—Tatiana Gulenkina



Bios

J Carpenter received her BA at Rutgers University in 2002. A painter at the time, she exhibited and participated in multiple residencies with Gaia Studio, Hoboken, NJ. During her time at Gaia, J began incorporating embroidery and other needlework into her paintings. She received a NJ Council on the Arts fellowship in 2009. She went on to study with the Lost Art Lacers Guild of NJ and Robert Blackburn Printmaking Workshop. These studies allowed J to create sculptures, installations, collographs, and embossings, all utilizing lacemaking and embroidery. J completed a Swing Space residency with the Lower Manhattan Cultural Council in 2010. She has exhibited in group shows at locations such as the DUMBO Arts Festival and the Bushwick Print Lab, as well as in a solo show at Taller Boricua Gallery in Manhattan.

Jesse Chun is a New York based visual artist. Her work investigates notions of home in context of place, identity and mobility. Chun has exhibited nationwide in New York, L.A, Miami, Portland and internationally in Seoul, Toronto, Hong Kong and Istanbul. She received her MFA from the School of Visual Arts and BFA from Parsons the New School for Design. She has also been a guest speaker at New York University, Columbia University, Parsons the New School for Design and School of Visual Arts. Select reviews include The Korea Times, Asia Literary Review and Wen Wei Po (HK).

Tatiana Gulenkina is a Russian-born photographer and visual artist. She graduated from the Maryland Institute College of Art in 2011, and since then has been pursuing a career in fine arts. She uses both digital technology and traditional darkroom equipment, as well as video and mixed media.Her work has been featured in the British Journal of Photography, The Week, Wired, F-Stop Magazine, NPR, Beautiful/Decay, Conscientious, and other publications. In 2014, she was named one of the 30 Under 30 Women Photographers by Photo Boîte Agency and 30 Photographers Under 30 to Watch by Complex Magazine.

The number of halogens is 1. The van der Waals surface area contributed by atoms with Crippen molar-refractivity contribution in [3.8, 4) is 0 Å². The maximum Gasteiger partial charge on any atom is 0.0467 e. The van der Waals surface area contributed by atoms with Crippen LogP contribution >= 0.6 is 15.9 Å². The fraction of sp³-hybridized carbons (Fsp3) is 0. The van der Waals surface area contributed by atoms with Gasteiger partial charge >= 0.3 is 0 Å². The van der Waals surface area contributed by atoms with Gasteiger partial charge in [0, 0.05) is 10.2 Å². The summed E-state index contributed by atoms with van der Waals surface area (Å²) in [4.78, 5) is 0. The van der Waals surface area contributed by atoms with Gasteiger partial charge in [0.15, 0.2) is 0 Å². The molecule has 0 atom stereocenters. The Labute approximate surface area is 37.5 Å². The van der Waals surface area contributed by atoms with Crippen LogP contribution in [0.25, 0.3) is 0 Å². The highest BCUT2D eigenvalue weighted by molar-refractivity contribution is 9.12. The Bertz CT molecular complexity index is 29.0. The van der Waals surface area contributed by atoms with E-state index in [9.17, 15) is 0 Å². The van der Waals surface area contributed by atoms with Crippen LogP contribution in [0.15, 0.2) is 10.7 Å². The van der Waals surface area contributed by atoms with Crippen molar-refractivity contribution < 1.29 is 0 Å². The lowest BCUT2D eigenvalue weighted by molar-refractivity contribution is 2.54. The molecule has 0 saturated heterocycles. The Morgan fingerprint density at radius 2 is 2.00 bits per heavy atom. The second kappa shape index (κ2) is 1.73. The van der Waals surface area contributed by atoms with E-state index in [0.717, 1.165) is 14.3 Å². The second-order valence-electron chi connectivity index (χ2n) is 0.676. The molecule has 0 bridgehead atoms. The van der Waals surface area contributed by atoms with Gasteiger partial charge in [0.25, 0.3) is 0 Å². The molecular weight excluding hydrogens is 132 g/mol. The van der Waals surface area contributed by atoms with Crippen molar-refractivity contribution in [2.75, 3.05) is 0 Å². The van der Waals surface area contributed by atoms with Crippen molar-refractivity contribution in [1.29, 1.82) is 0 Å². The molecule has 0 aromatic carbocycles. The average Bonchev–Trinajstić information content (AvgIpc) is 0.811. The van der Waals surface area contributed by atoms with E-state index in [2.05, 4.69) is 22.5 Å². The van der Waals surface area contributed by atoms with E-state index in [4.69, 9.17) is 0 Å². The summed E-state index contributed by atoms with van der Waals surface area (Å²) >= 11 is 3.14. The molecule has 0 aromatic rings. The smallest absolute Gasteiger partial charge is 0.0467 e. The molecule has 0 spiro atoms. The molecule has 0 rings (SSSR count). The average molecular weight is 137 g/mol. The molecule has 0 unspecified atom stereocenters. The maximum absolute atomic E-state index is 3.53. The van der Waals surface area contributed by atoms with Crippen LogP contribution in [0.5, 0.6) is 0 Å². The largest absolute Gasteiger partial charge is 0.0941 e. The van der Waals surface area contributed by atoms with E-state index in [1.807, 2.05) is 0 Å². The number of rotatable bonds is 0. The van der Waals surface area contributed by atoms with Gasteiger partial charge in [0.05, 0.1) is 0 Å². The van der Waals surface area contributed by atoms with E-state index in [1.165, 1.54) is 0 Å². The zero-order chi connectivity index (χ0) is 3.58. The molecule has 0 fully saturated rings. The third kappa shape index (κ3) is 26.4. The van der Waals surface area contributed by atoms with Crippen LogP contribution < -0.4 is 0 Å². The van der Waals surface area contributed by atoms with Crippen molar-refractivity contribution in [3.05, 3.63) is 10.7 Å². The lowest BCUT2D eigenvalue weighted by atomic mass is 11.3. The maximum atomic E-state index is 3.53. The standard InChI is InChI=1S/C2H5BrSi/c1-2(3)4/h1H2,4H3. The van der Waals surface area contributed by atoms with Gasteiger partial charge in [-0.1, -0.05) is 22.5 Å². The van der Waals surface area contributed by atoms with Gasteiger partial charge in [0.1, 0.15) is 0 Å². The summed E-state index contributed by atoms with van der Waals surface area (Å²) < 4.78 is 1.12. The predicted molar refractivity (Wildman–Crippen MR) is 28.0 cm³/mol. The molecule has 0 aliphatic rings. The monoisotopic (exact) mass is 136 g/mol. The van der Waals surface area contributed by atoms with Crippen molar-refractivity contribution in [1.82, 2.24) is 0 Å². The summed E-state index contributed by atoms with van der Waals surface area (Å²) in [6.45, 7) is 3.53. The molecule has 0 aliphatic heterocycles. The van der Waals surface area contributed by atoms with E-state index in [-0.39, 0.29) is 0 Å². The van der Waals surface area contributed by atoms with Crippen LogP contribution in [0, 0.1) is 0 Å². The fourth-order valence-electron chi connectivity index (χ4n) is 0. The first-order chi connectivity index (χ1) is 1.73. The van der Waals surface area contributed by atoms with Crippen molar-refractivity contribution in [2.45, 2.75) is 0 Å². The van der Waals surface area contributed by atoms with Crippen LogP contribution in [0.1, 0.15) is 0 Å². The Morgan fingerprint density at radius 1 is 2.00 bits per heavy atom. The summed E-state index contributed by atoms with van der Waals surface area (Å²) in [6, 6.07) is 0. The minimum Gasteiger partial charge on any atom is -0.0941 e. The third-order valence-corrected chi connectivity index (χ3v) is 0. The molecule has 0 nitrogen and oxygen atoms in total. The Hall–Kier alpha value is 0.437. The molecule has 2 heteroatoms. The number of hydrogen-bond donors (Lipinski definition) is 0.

Katarina Jerinic’s photography, mixed-media work and public space-based installations respond to and intervene in built environments in order to draw attention to our interactions with surrounding spaces. Jerinic has been a resident at MacDowell Colony, Peterborough, NH; the Center for Book Arts, New York, NY; and the Experimental Television Center, Owego, NY and participated in the Bronx Museum of the Arts Artist in the Marketplace program. Her work has been included in exhibitions at the Bronx Museum of the Arts, Bronx, NY; Queens Museum of Art, Queens, NY; Proteus Gowanus, Brooklyn, NY; NurtureArt, Brooklyn, NY; BRIC, Brooklyn, NY; the Conflux Festival, New York, NY; Temple Gallery at Tyler School of Art, Philadelphia, PA, among others. Jerinic’s collaborative project with Naomi Miller, The Work Office (TWO), has been awarded grants from the Black Rock Arts Foundation, the Brooklyn Arts Council, Chashama, Lower Manhattan Cultural Council Swing Space, and the Times Square Alliance. She received her MFA from the School of Visual Arts and BA from American University in history. She lives and works in Brooklyn, NY